# incrementing list iterators

• 04-25-2007
Lima
incrementing list iterators
I'm having a little problem here...

If I have this:
int N = 5;
list <type> newlist;
list <type>::iterator it = newlist.begin();
it = it + N;

on the bold line above, it doesn't let me do it, doesn't even compile.

How can I increment a list iterator N units forward?
• 04-25-2007
ZuK
like this
Code:

```#include<iterator> #include<list> #include<iostream> using namespace std; int main() {     list<int> l;     l.insert(l.end(), 1);     l.insert(l.end(), 2);     l.insert(l.end(), 3);     l.insert(l.end(), 4);     list<int>::iterator itr = l.begin();     advance(itr,2);     cout << *itr << endl; }```
Kurt
• 04-25-2007
Lima
yeah it works now, thanks very much ^^
• 04-25-2007
jk1998
Could someone explain why it= it + N doesn't work? It works with this

Code:

```vector<int> the_vector;   vector<int>::iterator the_iterator;   for( int i=0; i < 10; i++ )     the_vector.push_back(i);   int total = 0;   the_iterator = the_vector.begin();   while( the_iterator != the_vector.end() ) {     total += *the_iterator;     the_iterator++;   }   cout << "Total=" << total << endl;```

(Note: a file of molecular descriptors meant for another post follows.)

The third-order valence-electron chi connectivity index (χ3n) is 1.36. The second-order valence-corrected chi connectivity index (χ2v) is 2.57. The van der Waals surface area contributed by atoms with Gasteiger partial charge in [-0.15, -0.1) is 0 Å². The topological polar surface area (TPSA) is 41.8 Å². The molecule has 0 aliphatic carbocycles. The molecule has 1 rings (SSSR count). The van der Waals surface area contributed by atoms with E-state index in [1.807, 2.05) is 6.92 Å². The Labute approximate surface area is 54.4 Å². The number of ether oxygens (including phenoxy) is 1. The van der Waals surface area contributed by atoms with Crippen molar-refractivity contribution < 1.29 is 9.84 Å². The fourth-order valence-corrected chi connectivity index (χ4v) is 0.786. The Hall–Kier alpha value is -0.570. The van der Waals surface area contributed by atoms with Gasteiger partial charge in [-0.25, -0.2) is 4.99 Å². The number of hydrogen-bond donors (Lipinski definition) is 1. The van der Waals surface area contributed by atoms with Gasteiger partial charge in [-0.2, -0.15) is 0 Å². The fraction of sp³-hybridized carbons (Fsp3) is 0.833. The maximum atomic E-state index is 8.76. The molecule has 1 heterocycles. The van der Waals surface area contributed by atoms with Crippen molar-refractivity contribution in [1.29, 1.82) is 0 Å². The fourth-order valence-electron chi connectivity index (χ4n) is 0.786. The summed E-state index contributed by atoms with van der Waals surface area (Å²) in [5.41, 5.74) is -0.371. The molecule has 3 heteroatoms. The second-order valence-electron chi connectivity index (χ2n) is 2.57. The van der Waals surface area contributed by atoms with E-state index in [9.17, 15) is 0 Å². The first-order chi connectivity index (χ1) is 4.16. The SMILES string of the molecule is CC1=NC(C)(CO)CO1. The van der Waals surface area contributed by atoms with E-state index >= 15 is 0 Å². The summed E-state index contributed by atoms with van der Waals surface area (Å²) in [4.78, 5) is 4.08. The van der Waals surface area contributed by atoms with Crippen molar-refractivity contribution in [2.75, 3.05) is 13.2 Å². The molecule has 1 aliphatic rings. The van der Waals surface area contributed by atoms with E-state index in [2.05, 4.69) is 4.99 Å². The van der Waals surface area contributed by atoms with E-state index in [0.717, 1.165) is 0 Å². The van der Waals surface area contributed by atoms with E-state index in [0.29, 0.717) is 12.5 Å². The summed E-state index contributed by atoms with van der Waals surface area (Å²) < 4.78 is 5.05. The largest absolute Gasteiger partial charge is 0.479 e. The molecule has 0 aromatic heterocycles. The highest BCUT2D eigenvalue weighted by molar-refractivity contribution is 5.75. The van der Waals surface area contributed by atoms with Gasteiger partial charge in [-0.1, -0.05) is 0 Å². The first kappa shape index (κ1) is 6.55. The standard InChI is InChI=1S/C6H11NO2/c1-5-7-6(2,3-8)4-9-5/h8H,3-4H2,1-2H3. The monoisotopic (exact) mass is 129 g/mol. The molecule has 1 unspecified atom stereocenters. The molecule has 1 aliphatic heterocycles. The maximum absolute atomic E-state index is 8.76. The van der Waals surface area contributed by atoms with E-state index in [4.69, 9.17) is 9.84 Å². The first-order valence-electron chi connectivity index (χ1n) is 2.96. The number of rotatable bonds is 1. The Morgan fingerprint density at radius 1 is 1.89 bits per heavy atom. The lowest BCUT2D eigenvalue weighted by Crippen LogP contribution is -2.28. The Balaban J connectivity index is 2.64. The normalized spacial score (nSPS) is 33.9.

• 04-25-2007
Lima
Quote:

Originally Posted by jk1998
Could someone explain why it= it + N doesn't work? It works with this

Code:

```vector<int> the_vector;   vector<int>::iterator the_iterator;   for( int i=0; i < 10; i++ )     the_vector.push_back(i);   int total = 0;   the_iterator = the_vector.begin();   while( the_iterator != the_vector.end() ) {     total += *the_iterator;     the_iterator++;   }   cout << "Total=" << total << endl;```

you are working with vectores there not lists
• 04-25-2007
laserlight
List iterators are bidirectional iterators, not random access iterators. Consequently, you can do ++iter, iter++, --iter, and iter-- with list iterators, but not iter += n, iter + n, iter -= n, or iter - n. advance() in this case would just apply ++iter twice to simulate iter + 2.
• 04-25-2007
jk1998
Thanks.
• 04-25-2007
Daved
Note that technically it + N could be allowed in that it could just do the same thing that advance does. It was purposefully left out because that operation can be slow. If you find yourself using advance with lists often, then you might want to reconsider whether a list is the appropriate container for your needs.